Consumer prices are at their highest since 1982.
Prices on consumer-grade purchases have been fluctuating wildly for the entire duration of the COVID-19 pandemic, as supply lines are disrupted, new variants cause further lockdowns, and policy disagreements slow regulation processes. Ultimately, it seems the ones who have to pay this price in the end are, unsurprisingly, the consumers.
According to the latest report of the consumer price index compiled by the Bureau of Labor Statistics, consumer prices rose by 6.8% in November. Not only is that another 0.6% rise over prices in October, that’s the fastest US consumer prices has risen since 1982. Even when taking items that are regularly subject to heavy fluctuation like food and gasoline out of the picture, stable items are still rising by about 0.5%.
Prior to the release of the Bureau of Labor Statistics’ report, US President Joe Biden released a statement attempting to downplay the numbers. “The information being released tomorrow on energy in November does not reflect today’s reality, and it does not reflect the expected price decreases in the weeks and months ahead, such as in the auto market,” Biden said on Thursday.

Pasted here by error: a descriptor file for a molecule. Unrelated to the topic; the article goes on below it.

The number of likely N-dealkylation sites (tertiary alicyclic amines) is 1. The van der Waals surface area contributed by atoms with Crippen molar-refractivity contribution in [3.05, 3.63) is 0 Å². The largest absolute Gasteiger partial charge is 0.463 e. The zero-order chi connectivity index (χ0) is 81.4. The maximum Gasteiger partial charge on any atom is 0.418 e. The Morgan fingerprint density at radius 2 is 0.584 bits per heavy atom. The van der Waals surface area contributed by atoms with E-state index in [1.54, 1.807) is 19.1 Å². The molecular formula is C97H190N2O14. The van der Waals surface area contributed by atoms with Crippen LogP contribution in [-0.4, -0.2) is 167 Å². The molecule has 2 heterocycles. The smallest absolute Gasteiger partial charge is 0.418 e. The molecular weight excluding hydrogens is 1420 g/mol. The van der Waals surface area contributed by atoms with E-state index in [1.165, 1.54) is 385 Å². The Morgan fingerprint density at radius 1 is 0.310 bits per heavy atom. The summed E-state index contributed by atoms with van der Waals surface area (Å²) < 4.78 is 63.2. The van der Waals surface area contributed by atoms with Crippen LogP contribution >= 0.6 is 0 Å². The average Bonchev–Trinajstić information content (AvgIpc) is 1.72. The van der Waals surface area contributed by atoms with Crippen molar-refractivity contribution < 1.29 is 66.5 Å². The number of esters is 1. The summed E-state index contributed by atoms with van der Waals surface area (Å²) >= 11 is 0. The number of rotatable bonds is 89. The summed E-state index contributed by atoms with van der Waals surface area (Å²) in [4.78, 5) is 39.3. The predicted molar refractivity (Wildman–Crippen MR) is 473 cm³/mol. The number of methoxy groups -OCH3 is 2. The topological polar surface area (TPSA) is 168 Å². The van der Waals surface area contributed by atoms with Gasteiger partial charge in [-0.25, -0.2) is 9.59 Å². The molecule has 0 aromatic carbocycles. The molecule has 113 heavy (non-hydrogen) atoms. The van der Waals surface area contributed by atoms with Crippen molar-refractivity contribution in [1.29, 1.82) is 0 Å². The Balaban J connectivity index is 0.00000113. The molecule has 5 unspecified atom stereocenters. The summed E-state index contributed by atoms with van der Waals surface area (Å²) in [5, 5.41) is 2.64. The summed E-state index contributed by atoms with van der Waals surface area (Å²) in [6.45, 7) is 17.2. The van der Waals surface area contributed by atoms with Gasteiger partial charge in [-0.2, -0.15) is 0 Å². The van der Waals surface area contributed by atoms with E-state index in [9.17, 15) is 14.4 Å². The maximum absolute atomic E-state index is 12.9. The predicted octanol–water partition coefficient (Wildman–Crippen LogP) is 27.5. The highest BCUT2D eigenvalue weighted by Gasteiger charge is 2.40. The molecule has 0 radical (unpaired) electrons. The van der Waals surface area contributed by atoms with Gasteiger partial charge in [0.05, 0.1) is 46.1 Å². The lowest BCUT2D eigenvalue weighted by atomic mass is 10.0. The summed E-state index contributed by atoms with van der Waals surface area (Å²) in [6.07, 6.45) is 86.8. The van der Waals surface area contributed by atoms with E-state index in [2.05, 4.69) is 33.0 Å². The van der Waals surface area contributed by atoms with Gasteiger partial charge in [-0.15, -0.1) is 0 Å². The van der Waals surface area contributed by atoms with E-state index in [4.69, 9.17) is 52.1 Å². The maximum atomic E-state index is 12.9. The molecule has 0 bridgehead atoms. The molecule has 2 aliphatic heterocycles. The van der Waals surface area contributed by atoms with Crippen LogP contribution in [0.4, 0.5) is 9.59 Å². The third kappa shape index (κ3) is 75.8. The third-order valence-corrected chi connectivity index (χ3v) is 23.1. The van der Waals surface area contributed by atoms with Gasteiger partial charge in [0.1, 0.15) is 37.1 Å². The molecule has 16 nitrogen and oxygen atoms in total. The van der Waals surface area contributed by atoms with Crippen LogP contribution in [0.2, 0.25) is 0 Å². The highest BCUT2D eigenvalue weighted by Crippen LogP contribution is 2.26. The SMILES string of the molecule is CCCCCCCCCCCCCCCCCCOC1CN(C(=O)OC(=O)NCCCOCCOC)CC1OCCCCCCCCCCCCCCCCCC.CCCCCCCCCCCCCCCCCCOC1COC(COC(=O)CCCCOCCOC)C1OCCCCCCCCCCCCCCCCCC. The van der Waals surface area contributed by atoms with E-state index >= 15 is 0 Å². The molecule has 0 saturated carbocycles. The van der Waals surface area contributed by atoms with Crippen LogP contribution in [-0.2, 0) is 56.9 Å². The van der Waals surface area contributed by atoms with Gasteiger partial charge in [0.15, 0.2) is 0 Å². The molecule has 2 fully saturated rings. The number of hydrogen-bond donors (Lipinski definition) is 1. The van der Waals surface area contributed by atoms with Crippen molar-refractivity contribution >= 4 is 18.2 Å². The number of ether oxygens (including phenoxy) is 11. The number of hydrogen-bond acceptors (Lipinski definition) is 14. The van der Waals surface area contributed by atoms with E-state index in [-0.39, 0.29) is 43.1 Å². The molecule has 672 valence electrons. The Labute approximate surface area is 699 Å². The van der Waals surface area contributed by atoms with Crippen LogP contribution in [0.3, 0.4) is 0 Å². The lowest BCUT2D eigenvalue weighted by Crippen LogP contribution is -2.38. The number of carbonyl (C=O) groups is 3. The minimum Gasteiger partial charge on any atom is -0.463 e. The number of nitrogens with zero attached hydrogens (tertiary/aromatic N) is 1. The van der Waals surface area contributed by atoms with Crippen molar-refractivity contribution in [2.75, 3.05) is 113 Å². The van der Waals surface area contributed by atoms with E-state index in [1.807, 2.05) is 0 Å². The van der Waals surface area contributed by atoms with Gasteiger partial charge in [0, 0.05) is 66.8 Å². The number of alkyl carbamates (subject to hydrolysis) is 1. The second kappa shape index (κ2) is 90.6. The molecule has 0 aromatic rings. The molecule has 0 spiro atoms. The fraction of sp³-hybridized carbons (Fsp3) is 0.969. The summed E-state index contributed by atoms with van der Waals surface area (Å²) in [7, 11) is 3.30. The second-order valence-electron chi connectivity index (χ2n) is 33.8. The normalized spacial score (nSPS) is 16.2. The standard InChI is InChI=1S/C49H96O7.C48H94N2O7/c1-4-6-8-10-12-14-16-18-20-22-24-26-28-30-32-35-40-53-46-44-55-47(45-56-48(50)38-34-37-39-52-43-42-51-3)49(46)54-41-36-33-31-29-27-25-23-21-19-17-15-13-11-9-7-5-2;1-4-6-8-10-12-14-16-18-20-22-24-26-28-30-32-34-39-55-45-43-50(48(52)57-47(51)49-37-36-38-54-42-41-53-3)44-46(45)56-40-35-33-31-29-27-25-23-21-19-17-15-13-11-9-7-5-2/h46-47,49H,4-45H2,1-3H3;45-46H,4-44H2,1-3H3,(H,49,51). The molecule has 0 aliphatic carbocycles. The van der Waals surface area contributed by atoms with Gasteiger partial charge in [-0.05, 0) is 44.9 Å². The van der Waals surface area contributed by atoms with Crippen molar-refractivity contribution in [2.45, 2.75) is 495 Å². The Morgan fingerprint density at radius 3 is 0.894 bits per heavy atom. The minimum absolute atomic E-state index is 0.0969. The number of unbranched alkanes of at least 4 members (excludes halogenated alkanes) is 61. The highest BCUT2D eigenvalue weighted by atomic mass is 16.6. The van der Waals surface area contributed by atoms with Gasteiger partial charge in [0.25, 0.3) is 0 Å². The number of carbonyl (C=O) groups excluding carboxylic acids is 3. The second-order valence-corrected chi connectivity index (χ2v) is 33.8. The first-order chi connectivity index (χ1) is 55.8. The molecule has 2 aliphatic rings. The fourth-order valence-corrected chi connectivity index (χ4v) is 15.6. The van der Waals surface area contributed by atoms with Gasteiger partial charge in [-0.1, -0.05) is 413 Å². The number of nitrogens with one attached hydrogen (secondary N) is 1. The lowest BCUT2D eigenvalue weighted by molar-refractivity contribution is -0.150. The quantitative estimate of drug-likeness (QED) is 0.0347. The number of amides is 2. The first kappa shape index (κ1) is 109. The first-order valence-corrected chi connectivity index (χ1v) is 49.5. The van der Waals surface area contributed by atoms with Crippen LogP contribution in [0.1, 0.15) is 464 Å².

Breaking News: U.S. inflation hit the highest rate in a generation last month. Consumer prices rose nearly 7%, driven by supply chain woes, demand and housing costs. https://t.co/blqcPdkQIS
— The New York Times (@nytimes) December 10, 2021
If a silver lining were to be found in this situation, it’s that rising prices gives more credence to the argument for raised wages. “In my opinion, the $15 dollar minimum wage argument is out the door, because nobody is paying under $15 any more,” restauranteur Cameron Mitchell told NPR on the subject of inflation. “All of our hourly associates are seeing increased wages, which is a good thing, I think, for our industry.”